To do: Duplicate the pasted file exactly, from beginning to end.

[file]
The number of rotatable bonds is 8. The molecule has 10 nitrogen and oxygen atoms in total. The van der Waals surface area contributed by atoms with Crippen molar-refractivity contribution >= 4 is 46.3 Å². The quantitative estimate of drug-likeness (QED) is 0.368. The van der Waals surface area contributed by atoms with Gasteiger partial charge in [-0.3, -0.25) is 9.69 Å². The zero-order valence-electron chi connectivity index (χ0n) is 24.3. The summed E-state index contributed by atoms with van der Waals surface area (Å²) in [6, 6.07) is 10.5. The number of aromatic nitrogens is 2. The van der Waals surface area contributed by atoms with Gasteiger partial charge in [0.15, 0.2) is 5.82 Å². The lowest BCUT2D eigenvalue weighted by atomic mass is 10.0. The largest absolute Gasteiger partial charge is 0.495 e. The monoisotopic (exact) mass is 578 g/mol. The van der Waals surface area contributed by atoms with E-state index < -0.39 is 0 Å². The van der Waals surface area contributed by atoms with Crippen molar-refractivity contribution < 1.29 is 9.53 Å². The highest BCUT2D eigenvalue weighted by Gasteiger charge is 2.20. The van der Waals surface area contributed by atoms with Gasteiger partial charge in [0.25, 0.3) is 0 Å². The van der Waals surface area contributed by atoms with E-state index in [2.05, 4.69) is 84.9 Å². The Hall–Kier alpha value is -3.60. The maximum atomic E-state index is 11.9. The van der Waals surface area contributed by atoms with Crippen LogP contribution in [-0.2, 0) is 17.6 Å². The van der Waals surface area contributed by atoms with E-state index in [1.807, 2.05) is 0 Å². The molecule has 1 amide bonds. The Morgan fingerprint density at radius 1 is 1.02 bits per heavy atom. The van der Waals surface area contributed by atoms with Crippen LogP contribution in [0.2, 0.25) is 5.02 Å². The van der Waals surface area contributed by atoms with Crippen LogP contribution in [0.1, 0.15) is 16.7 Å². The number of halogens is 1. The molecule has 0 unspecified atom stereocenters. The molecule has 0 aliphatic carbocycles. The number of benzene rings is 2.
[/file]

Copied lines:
The number of rotatable bonds is 8. The molecule has 10 nitrogen and oxygen atoms in total. The van der Waals surface area contributed by atoms with Crippen molar-refractivity contribution >= 4 is 46.3 Å². The quantitative estimate of drug-likeness (QED) is 0.368. The van der Waals surface area contributed by atoms with Gasteiger partial charge in [-0.3, -0.25) is 9.69 Å². The zero-order valence-electron chi connectivity index (χ0n) is 24.3. The summed E-state index contributed by atoms with van der Waals surface area (Å²) in [6, 6.07) is 10.5. The number of aromatic nitrogens is 2. The van der Waals surface area contributed by atoms with Gasteiger partial charge in [0.15, 0.2) is 5.82 Å². The lowest BCUT2D eigenvalue weighted by atomic mass is 10.0. The largest absolute Gasteiger partial charge is 0.495 e. The monoisotopic (exact) mass is 578 g/mol. The van der Waals surface area contributed by atoms with E-state index < -0.39 is 0 Å². The van der Waals surface area contributed by atoms with Crippen molar-refractivity contribution < 1.29 is 9.53 Å². The highest BCUT2D eigenvalue weighted by Gasteiger charge is 2.20. The van der Waals surface area contributed by atoms with Gasteiger partial charge in [0.25, 0.3) is 0 Å². The van der Waals surface area contributed by atoms with E-state index in [2.05, 4.69) is 84.9 Å². The Hall–Kier alpha value is -3.60. The maximum atomic E-state index is 11.9. The van der Waals surface area contributed by atoms with Crippen LogP contribution in [-0.2, 0) is 17.6 Å². The van der Waals surface area contributed by atoms with E-state index in [1.807, 2.05) is 0 Å². The molecule has 1 amide bonds. The Morgan fingerprint density at radius 1 is 1.02 bits per heavy atom. The van der Waals surface area contributed by atoms with Crippen LogP contribution in [0.2, 0.25) is 5.02 Å². The van der Waals surface area contributed by atoms with Crippen LogP contribution in [0.1, 0.15) is 16.7 Å². The number of halogens is 1. The molecule has 0 unspecified atom stereocenters. The molecule has 0 aliphatic carbocycles. The number of benzene rings is 2.